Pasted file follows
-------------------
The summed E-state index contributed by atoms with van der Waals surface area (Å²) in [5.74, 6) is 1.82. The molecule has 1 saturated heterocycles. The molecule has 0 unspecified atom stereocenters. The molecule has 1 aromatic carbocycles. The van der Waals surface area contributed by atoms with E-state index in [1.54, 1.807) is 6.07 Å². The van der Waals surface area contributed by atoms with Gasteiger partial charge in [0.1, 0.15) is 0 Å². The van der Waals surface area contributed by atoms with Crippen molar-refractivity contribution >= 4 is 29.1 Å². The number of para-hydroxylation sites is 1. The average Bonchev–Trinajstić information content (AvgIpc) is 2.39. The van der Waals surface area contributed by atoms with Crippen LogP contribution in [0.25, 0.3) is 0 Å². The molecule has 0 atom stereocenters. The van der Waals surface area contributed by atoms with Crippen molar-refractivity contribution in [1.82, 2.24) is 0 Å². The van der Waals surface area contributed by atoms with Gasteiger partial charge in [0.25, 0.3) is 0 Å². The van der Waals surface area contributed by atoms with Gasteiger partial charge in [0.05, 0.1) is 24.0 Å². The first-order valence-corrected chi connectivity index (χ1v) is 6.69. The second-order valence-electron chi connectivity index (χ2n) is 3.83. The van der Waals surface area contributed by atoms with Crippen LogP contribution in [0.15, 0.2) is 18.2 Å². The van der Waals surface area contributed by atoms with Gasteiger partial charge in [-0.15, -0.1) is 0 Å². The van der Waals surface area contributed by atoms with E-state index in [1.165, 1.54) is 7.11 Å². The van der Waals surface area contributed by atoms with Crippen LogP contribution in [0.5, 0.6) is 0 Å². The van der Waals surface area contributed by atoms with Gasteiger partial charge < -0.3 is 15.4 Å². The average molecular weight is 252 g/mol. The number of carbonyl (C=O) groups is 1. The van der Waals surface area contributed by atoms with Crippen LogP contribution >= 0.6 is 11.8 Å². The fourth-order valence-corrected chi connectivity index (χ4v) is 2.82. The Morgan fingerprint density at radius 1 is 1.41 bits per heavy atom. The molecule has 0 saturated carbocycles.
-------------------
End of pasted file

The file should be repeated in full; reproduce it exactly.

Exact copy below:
The summed E-state index contributed by atoms with van der Waals surface area (Å²) in [5.74, 6) is 1.82. The molecule has 1 saturated heterocycles. The molecule has 0 unspecified atom stereocenters. The molecule has 1 aromatic carbocycles. The van der Waals surface area contributed by atoms with E-state index in [1.54, 1.807) is 6.07 Å². The van der Waals surface area contributed by atoms with Gasteiger partial charge in [0.1, 0.15) is 0 Å². The van der Waals surface area contributed by atoms with Crippen molar-refractivity contribution >= 4 is 29.1 Å². The number of para-hydroxylation sites is 1. The average Bonchev–Trinajstić information content (AvgIpc) is 2.39. The van der Waals surface area contributed by atoms with Crippen LogP contribution in [0.25, 0.3) is 0 Å². The molecule has 0 atom stereocenters. The van der Waals surface area contributed by atoms with Crippen molar-refractivity contribution in [1.82, 2.24) is 0 Å². The van der Waals surface area contributed by atoms with Gasteiger partial charge in [0.25, 0.3) is 0 Å². The van der Waals surface area contributed by atoms with Gasteiger partial charge in [0.05, 0.1) is 24.0 Å². The first-order valence-corrected chi connectivity index (χ1v) is 6.69. The second-order valence-electron chi connectivity index (χ2n) is 3.83. The van der Waals surface area contributed by atoms with Crippen LogP contribution in [0.15, 0.2) is 18.2 Å². The van der Waals surface area contributed by atoms with Gasteiger partial charge in [-0.15, -0.1) is 0 Å². The van der Waals surface area contributed by atoms with E-state index in [1.165, 1.54) is 7.11 Å². The van der Waals surface area contributed by atoms with Crippen LogP contribution in [0.5, 0.6) is 0 Å². The van der Waals surface area contributed by atoms with Gasteiger partial charge < -0.3 is 15.4 Å². The average molecular weight is 252 g/mol. The number of carbonyl (C=O) groups is 1. The van der Waals surface area contributed by atoms with Crippen LogP contribution >= 0.6 is 11.8 Å². The fourth-order valence-corrected chi connectivity index (χ4v) is 2.82. The Morgan fingerprint density at radius 1 is 1.41 bits per heavy atom. The molecule has 0 saturated carbocycles.